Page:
Although this event is now over, please feel free to browse the links below
to familiarize yourself with the many valuable resources coming out of this workshop.
BEDROCK Project Home Page
NSF Home Page
HHMI Home Page
Cornell Theory Center Homepage

   
Workshop Announcement
Schedule
Resources
    Application
Travel Directions

 

October 9 - 12, 2003

Cornell Theory Center
Frank H.T. Rhodes Hall
Cornell University

Photo Album

 

This short course will focus on several different ways that the analysis of molecular data is being applied to solve current biological problems in areas such as medicine, agriculture, conservation, and evolution. The relationships between evolutionary theory and the analysis of molecular sequence and structure data will be addressed. A wide range of sub-disciplines that use bioinformatic analysis will be drawn upon. The focus will be on learning about the causal bases for bioinformatic analyses
along with a philosophy of education: problem posing, problem-
solving, and peer review/publication (BioQUEST's three P's ).

The laboratory sessions deal with medical, cell biology, and conservation examples. The lectures relate to: Evolutionary Bioinformatics: Orthology, Paralogy, Xenology, Phylogenetic Probes and Phylogenetic Profiling; BioQUEST's Curricular Philosophy: Problem Posing, Problem Solving and Peer Review / Publication; and, Theoretical, mathematical and computational aspects that complicate bioinformatics: homoplasies, computational complexity, numerous tree topologies, scoring multiple sequence alignments, long branch attraction problems, rate variations. The discussions focus on how to analyze data, how to implement bioinformatics investigations across the curriculum, and how to develop sustained collaboration. For more details, visit the BEDROCK home page and follow the links to past workshops.

The workshop is designed for:

  • Biologists who are interested in implementing bioinformatics across their biology curriculum by incorporating bioinformatics into a variety of courses, using a problem-solving approach, and who enjoy collaborative learning such as has been developed and diffused by the BioQUEST Curriculum Consortium.
  • Mathematicians and computer scientists who are already involved in teaching bioinformatics or computational molecular biology are welcome to come and interact with biologists so that they can develop a better idea of what questions biologists outside of genomics have with respect to teaching and learning elements of bioinformatics appropriate to their sub-discipline of biology.
This short course serves several purposes:
As a learning resource for faculty across the biological sciences who are interested in developing their understanding of the biological (as compared to the computational or mathematical) aspects of bioinformatic analyses.
As a forum for undergraduate teachers of bioinformatics to collaborate in the development of biology or bioinformatics courses and/or curricula.
As an opportunity for developing undergraduate research programs in bioinformatics.

 

    Workshop Leaders

    John R. Jungck
    Tia Johnson
    Tony Weisstein

Beloit College, Wisconsin
Department of Biology

    Rama Viswanathan
Beloit College, Wisconsin
Chemistry and Math & Computer Science Departments
    Sam Donovan University of Pittsburgh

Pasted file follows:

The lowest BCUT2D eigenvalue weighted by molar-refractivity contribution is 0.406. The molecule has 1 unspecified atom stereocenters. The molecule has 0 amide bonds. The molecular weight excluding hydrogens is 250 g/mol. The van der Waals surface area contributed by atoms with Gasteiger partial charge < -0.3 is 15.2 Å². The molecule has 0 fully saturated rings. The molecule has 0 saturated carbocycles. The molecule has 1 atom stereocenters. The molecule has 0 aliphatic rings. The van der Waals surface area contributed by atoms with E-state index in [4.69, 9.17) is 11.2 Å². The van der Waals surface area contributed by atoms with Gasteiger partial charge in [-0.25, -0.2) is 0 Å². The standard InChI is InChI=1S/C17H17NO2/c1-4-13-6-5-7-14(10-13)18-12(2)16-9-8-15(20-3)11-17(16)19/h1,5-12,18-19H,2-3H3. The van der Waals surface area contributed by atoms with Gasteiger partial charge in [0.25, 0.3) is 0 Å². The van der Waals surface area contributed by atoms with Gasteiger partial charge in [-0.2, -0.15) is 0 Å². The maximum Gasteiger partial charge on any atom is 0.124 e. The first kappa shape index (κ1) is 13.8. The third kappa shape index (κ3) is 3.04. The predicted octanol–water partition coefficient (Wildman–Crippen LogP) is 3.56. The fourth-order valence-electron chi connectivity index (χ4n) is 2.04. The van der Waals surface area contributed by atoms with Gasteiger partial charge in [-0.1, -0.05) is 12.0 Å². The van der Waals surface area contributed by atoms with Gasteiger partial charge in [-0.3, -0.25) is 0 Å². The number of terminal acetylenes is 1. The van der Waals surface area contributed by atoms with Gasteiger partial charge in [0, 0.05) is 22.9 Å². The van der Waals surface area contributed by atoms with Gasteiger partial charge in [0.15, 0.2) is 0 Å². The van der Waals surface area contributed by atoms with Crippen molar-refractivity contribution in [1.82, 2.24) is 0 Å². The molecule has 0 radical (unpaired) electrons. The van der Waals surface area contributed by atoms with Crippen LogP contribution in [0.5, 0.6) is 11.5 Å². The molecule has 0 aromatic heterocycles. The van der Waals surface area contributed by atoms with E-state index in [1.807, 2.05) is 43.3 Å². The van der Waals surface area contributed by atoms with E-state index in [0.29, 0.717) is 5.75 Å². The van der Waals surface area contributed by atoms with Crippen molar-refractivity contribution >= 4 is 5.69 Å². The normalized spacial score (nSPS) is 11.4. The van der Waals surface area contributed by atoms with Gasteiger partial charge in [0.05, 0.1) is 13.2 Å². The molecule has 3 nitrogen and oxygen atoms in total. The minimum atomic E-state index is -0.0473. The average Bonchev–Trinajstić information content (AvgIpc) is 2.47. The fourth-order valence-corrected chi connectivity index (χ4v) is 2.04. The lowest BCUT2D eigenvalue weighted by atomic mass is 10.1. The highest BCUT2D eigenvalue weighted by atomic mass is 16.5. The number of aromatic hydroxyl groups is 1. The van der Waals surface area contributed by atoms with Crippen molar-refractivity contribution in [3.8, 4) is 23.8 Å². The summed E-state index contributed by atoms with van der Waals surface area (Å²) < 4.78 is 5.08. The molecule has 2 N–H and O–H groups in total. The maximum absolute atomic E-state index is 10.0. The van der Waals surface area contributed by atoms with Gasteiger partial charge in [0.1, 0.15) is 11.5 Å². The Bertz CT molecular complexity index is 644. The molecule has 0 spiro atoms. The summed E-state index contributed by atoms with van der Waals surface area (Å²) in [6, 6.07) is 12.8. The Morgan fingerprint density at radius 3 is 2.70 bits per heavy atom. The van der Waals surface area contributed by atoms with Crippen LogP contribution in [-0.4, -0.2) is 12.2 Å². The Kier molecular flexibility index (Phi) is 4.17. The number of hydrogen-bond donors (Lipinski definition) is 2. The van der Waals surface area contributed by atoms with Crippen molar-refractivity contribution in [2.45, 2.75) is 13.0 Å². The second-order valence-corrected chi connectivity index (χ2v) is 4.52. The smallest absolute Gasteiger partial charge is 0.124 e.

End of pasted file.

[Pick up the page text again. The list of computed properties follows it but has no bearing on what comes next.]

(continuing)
Department of Instruction and Learning
    Speakers
    Gregory B. Martin

Professor, Department of Plant Pathology
Cornell University

Martin received his PhD from Michigan State University and held faculty positions in Agronomy at Purdue University. His research at Cornell since 1998 focuses on plant molecular biology, plant genomics, bacterial genomics, plant pathology, plant disease resistance, signal transduction, and gene expression profiling.

    Alan Collmer

Professor, Department of Plant Pathology
Cornell University

Collmer received his PhD from Cornell, held faculty positions in Botany at the University of Maryland, returning to Cornell in 1994. His research focuses on bacterial genomics, mechanisms, pathogenic microbiology, and protein secretion.

    Qi Sun

Senior Research Associate
Computational Biology Service Unit, Cornell University

After receiving a PhD in Genetics from the California Institute of Technology, Sun completed a postdoctoral fellowship at Harvard Medical School. He has focused on computational support for biology research projects since joining the Cornell Theory Center in 2001.

    Jaroslaw Pillardy

Senior Research Associate
Computational Biology Service Unit, Cornell University

Pillardy received his Ph.D. in theoretical chemistry at Warsaw University, Warsaw, Poland. After teaching for five years at Warsaw University, he came to Cornell University's chemistry department in 1996. His current research is in the fields of protein structure prediction, molecular force field design and optimization, global optimization and crystal structure prediction.

    Dave Schneider

Computational Biologist
USDA Agricultural Research Service

Dave Schneider has worked on computational problems arising in chemistry, physics, engineering and biology for the past 15 years at IBM, the Center for Supercomputing Research and Development at the University of Illinois at Urbana-Champaign, the Theory Center at Cornell University, and the USDA Agricultural Research Service. Currently he is involved in a large interdisciplinary research project focusing on the regulation of gene and protein expression in Pseudomonas syringae, an important plant pathogen. Schneider is presently working on his Ph.D. in physics from Jagellonian University in Krakow, Poland.

 

For more information please
contact Tia Johnson or
Sue Risseeuw
(608/363-2012).

 

Sponsored by a grant from the National Science Foundation (DUE/CCLI-ND)
and